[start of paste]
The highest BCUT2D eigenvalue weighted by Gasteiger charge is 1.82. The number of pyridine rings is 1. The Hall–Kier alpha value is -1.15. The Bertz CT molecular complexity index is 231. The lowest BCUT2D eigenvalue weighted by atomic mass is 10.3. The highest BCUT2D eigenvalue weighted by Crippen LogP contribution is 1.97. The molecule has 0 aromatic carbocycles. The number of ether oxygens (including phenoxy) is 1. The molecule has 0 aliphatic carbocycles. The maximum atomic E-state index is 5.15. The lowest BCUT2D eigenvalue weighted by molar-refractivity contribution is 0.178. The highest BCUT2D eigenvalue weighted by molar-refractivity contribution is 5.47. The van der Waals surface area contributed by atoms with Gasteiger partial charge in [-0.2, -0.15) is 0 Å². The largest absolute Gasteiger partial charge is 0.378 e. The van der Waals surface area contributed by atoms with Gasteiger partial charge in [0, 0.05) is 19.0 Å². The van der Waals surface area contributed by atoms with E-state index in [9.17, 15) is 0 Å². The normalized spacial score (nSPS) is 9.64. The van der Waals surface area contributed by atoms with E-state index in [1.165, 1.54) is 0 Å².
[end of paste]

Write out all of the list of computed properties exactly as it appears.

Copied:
The highest BCUT2D eigenvalue weighted by Gasteiger charge is 1.82. The number of pyridine rings is 1. The Hall–Kier alpha value is -1.15. The Bertz CT molecular complexity index is 231. The lowest BCUT2D eigenvalue weighted by atomic mass is 10.3. The highest BCUT2D eigenvalue weighted by Crippen LogP contribution is 1.97. The molecule has 0 aromatic carbocycles. The number of ether oxygens (including phenoxy) is 1. The molecule has 0 aliphatic carbocycles. The maximum atomic E-state index is 5.15. The lowest BCUT2D eigenvalue weighted by molar-refractivity contribution is 0.178. The highest BCUT2D eigenvalue weighted by molar-refractivity contribution is 5.47. The van der Waals surface area contributed by atoms with Gasteiger partial charge in [-0.2, -0.15) is 0 Å². The largest absolute Gasteiger partial charge is 0.378 e. The van der Waals surface area contributed by atoms with Gasteiger partial charge in [0, 0.05) is 19.0 Å². The van der Waals surface area contributed by atoms with E-state index in [9.17, 15) is 0 Å². The normalized spacial score (nSPS) is 9.64. The van der Waals surface area contributed by atoms with E-state index in [1.165, 1.54) is 0 Å².